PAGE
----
Survivors need love and support, and to feel physically and emotionally safe before change can begin. This safety extends to their spiritual well-being. Abusers convince survivors that they are worthless, and that God doesn’t love them. They need to be encouraged by the truth of God’s love—that He died to redeem them because of that love.
As witnesses, recognizing abuse or knowing how to help a survivor is challenging; it makes us uncomfortable. But being able to push past the discomfort and reach out can save lives.
Lisa, a retired engineer turned library director, sat looking at her phone as she sipped her morning coffee. It had been a year since she had retired and she was looking for something, some new way to connect with and love those around her. Not knowing what path to follow, Lisa prayed.
Elsewhere, Tricia and her husband John also prayed as they held the hands of their little foster son, five-year-old Sam. They had been to several hospital visits, sat in a number of waiting rooms, and watched Sam go through one painful round of medication after another. They weren’t sure how they would make it through to the next day.
Sarah was just 17 years old when everything she knew was taken from her. Whispers of war coming to her home country of Sudan slowly turned into metal bullets and bodies tossed into mass graves.
Her mother’s voice, once strong, now caught with fear each time she said, “All would be ok.” As the darkness of the Second Sudanese Civil War descended across the country, it robbed, shattered, and uprooted the lives of millions—including Sarah's.
On one fateful day in 1992, war tore Sarah away from her family. Sarah's mother had secretly arranged for her to travel with relatives to a refugee camp. In her mother's eyes, Sarah was old enough to take care of herself and leaving was the only chance Sarah had to secure a good education. When the relatives arrived, Sarah remembers, “I didn't want to leave my mom and go, but she said, ‘God is great and will bring you back some day.’” Those were the last words Sarah clung to...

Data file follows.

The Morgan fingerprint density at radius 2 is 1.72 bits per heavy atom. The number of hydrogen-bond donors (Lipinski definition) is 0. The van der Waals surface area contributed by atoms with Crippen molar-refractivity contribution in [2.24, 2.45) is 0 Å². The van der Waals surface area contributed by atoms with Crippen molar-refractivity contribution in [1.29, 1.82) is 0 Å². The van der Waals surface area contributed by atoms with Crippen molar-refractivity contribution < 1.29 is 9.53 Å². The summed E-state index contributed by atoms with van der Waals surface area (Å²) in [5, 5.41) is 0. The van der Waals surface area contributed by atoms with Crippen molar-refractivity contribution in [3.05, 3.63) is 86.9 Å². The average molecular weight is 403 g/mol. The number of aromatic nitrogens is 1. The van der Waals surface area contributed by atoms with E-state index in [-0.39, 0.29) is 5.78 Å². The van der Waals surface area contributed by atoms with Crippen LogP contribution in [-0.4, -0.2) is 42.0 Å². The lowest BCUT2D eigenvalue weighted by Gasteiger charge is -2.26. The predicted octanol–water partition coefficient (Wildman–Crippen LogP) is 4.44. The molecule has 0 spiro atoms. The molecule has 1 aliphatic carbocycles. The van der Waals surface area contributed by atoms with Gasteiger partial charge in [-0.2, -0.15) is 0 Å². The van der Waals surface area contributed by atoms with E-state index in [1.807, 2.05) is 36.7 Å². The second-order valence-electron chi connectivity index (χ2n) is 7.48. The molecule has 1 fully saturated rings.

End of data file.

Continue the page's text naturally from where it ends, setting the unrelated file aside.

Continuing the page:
Someone once said, "You will know you've found your calling from God if the cause you are working for brings you to tears." I have found this to be very true in my life, and that is why my family has become involved in foster care. Every time I think about kids who are hurting, neglected, or abused, it brings me to tears, and I feel compelled to do something to help. I feel moved to be part of the solution.
"You will know you've found your calling from God if the cause you are working for brings you to tears."
Volunteering is about more than just giving up a few hours or days of your time. It's a way for you to bring glory to God by utilizing the skills and talents He has blessed you with. You get to connect with people and cultures outside your own, and in the process, discover more about the world God created. Volunteering is an exciting experience that carries with it a multitude of blessings and memories for the person who decides to serve their neighbor in Christ-like love. We want you to have the best volunteering experience possible, which is why we have pulled together our top ten tips for volunteering.